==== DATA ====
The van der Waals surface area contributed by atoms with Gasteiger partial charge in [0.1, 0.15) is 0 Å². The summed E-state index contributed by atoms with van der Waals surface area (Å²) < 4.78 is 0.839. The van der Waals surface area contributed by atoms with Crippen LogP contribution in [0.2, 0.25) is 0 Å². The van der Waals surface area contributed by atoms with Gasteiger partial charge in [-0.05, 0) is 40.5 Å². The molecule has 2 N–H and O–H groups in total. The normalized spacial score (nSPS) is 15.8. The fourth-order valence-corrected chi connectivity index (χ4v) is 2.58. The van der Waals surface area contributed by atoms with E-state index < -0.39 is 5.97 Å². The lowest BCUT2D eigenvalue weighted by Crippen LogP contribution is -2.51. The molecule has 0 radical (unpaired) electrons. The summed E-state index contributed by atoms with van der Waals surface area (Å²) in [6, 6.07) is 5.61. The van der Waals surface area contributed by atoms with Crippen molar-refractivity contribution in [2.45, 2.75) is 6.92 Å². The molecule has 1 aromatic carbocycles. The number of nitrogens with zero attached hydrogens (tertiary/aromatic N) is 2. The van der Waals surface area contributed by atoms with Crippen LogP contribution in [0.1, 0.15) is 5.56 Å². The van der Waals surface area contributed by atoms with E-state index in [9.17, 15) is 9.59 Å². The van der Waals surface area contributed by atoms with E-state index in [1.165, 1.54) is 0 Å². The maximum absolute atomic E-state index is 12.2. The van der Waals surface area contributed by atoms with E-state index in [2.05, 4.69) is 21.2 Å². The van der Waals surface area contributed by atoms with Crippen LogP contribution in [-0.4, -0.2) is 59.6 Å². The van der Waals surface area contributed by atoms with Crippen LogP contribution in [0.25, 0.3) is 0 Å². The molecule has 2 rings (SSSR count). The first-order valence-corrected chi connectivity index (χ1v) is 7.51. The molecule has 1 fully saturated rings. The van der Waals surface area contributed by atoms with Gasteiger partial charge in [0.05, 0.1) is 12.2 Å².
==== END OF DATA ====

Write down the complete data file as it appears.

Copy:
The van der Waals surface area contributed by atoms with Gasteiger partial charge in [0.1, 0.15) is 0 Å². The summed E-state index contributed by atoms with van der Waals surface area (Å²) < 4.78 is 0.839. The van der Waals surface area contributed by atoms with Crippen LogP contribution in [0.2, 0.25) is 0 Å². The van der Waals surface area contributed by atoms with Gasteiger partial charge in [-0.05, 0) is 40.5 Å². The molecule has 2 N–H and O–H groups in total. The normalized spacial score (nSPS) is 15.8. The fourth-order valence-corrected chi connectivity index (χ4v) is 2.58. The van der Waals surface area contributed by atoms with E-state index < -0.39 is 5.97 Å². The lowest BCUT2D eigenvalue weighted by Crippen LogP contribution is -2.51. The molecule has 0 radical (unpaired) electrons. The summed E-state index contributed by atoms with van der Waals surface area (Å²) in [6, 6.07) is 5.61. The van der Waals surface area contributed by atoms with Crippen molar-refractivity contribution in [2.45, 2.75) is 6.92 Å². The molecule has 1 aromatic carbocycles. The number of nitrogens with zero attached hydrogens (tertiary/aromatic N) is 2. The van der Waals surface area contributed by atoms with Crippen LogP contribution in [0.1, 0.15) is 5.56 Å². The van der Waals surface area contributed by atoms with E-state index in [9.17, 15) is 9.59 Å². The van der Waals surface area contributed by atoms with E-state index in [1.165, 1.54) is 0 Å². The maximum absolute atomic E-state index is 12.2. The van der Waals surface area contributed by atoms with E-state index in [2.05, 4.69) is 21.2 Å². The van der Waals surface area contributed by atoms with Crippen LogP contribution in [-0.4, -0.2) is 59.6 Å². The van der Waals surface area contributed by atoms with Crippen LogP contribution in [0.25, 0.3) is 0 Å². The molecule has 2 rings (SSSR count). The first-order valence-corrected chi connectivity index (χ1v) is 7.51. The molecule has 1 fully saturated rings. The van der Waals surface area contributed by atoms with Gasteiger partial charge in [0.05, 0.1) is 12.2 Å².